George Foster of the Cinninati Reds has 29 home runs this season. If we put a pencil to it, do some long division and addition, we discover he will hit exactly 53.4 hone runs before Bowie Kuhn puts on his thermals for the World Series.It has been a dozen years since anyone hit 50 big ones, and Foster says he isn't thinking about it.
"I don't project in that fashion," he said. "Goals and guideposts sometimes get in the way. I'm only striving to do my best. Sometimes you can amaze yourself by making demands of yourself. You can do amazing things."
Such as hit 53.4 home runs in a season?
"I'll just add them up at the end of the year."
Foster, 28, the left fielder for the defending world champions, is fascinating. There's the name. Plain, unvarnished George Foster. Could be a banker's name, or the name painted with white-wash on a grabage truck. If a guy's going to hit 53.4 homers, he ought to be Willie or Mickey or Hack. Flash is what we need, some style. Not George. George Herman Ruth was nobody. Babe Ruth was a prinstriped deity.
And there's George Foster's face. An unforgettable face. Strong chin.High cheekbones. Slanting eyes, small and pinched. Oriental even. He wears sideburns cut in an arrowhead pattern, the points slashing along his jaw line. If the name, George Foster, suggests deserved anonymity, then the face says here is a man of majesty, a creation in black jade.
On a team of voluble stars, Foster has risen to acclaim silently. Unlikely some outfielders, he has not asked his city to name a candy bar in his honor, nor has he asked that a Brink's truck made home deliveries three times a week. What Foster has done is wait. And wait. Then wait. And at least he says, God made him a man who could h53.4 homers.
Originally a Giant, Foster was nailed to the bench, watching fellows named Willie Mays nad Bobby Bonds. The Reds traded for him in 1971, giving up a mediocre infielder, Frank Duffy, and a forgotten pitcher, Vern Geishert.
Four undistinguished years later -- "They don't make bats long enough to swing from the dogout," Foster said in rationalization -- the outfielder suddenly was made a regular in the grand experiment of moving Pete Rose to third base.
Foster responded by hitting 300 with 23 home runs. The Reds, once dead, overtook the Dodgers and won the first of two straight National League pennants. And last year, Foster was even better, striking 29 homers, driving in 121 runs and hitting 306. For that. The Sporting News named him the league's player of the year.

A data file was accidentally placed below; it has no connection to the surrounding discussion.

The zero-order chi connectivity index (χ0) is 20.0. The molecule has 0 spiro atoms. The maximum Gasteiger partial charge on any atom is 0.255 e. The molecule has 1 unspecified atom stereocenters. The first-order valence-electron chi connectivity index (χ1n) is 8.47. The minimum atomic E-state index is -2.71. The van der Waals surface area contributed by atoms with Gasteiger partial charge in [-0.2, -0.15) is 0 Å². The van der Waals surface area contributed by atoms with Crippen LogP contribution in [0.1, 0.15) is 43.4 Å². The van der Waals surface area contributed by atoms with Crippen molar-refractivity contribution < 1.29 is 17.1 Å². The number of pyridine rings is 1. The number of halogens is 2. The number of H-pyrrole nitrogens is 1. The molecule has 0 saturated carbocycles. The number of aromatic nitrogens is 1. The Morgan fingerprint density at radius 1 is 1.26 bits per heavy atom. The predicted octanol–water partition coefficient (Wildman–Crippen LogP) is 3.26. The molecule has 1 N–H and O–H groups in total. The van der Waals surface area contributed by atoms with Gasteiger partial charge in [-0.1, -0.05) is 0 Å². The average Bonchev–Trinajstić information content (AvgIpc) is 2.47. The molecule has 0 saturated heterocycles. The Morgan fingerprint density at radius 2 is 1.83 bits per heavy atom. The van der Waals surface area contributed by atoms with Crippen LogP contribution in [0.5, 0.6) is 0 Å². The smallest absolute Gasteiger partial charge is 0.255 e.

"People are always searching for something in their lives," Foster said. "I felt a void in my life. My only ambition had been to make it to the big leagues. When I did, it was over. I needed something else to really motivate me. I didn't know what."
Foster said he turned to "introspection, research, reading books on self-confidence and positive thinking." Most important, he said, "I let God take control of my life. I accepted things as they were. I was patient. I knew my time would come."
Now hitting 316 with those 29 home runs and 90 runs batted in -- at this rate, he'll have 160 RBI -- Foster has arrived. His manager, Sparky Anderson, said, "There's not any end now to what George is capable of." The manager says Foster succeeds not on strength, although he is uncom- monly strong, but on fast hands. "Like Henry Aaron," Anderson said. "The last six inches, that bat is flying."
Then the ball flies. Anderson calls him "Foster the Launcher." "When he hits it, it's gone immediately, no questions asked," Anderson said. The manager has only one complaint. If Foster if to be a complete star, he ought to steal 35 to 50 bases. He has the necessary speed, but Foster says, "I'd rather hit the ball out of the park and keep my uniform clean."
A smile lit the black jade.